The federal government was “largely idle” in helping cities across the U.S. develop smart civic technologies under the Trump administration, according to a new report from the Information Technology and Innovation Foundation. But there is an opportunity for Congress and President Joe Biden to jumpstart a new era of research into emerging mobility, energy and artificially-intelligent civic tools.

Since Columbus, Ohio, won a $40 million award from the Transportation Department’s Smart City Challenge program in 2016, Washington has left the research and development of smart city technologies, like connected infrastructure, sensors and 5G-powered devices “without much attention” outside of one-off investments, said Colin Cunliff, an author of the ITIF report.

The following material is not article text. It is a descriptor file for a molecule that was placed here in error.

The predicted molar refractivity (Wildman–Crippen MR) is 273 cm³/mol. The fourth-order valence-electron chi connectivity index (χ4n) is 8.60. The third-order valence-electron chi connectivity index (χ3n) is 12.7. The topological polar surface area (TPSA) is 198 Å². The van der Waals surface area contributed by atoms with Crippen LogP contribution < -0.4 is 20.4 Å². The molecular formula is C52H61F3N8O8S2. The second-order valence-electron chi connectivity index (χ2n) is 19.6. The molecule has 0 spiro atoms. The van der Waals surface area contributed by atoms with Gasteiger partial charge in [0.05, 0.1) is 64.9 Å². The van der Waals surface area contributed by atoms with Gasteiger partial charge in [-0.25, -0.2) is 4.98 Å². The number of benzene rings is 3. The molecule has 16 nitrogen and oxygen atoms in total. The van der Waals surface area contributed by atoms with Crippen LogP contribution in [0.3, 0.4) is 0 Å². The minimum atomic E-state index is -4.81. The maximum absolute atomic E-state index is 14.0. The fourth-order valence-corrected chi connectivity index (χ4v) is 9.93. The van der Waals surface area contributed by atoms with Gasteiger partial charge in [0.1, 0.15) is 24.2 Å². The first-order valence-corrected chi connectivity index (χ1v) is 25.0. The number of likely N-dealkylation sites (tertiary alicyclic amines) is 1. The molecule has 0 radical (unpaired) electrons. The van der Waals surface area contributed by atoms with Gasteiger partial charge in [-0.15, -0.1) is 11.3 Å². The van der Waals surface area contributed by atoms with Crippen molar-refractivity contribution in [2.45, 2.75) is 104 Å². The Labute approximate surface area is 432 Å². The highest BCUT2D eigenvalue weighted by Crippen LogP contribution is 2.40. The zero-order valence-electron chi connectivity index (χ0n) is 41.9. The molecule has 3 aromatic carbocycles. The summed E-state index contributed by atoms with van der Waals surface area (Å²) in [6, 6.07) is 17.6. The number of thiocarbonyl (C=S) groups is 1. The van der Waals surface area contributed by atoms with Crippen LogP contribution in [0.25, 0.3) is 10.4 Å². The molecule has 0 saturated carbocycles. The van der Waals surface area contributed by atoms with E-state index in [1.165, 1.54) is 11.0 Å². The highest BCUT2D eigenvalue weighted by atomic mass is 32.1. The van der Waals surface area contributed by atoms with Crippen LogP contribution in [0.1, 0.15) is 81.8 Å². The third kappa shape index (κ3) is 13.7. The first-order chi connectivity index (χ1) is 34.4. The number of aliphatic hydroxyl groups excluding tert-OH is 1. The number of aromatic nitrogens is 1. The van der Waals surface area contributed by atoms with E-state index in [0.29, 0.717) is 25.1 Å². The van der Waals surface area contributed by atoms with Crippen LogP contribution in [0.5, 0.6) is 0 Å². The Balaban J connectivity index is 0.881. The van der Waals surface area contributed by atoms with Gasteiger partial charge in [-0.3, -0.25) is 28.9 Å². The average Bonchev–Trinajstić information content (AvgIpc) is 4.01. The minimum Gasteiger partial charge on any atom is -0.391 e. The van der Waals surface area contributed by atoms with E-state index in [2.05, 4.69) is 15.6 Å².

The Federal Highway Administration last December announced $50 million in grants to fund connected traffic infrastructure solutions for 10 state and local agencies, while the Department of Energy last October launched a $65 million grant program, similar to the 2016 Smart City Challenge program, in an effort to encourage urban areas to reduce their energy consumption. But one-off challenges, while lucrative for winning cities, aren’t sufficient, Cunliff told StateScoop. “The [DOT] smart city challenge under the Obama administration was, we think, too small and could have […]

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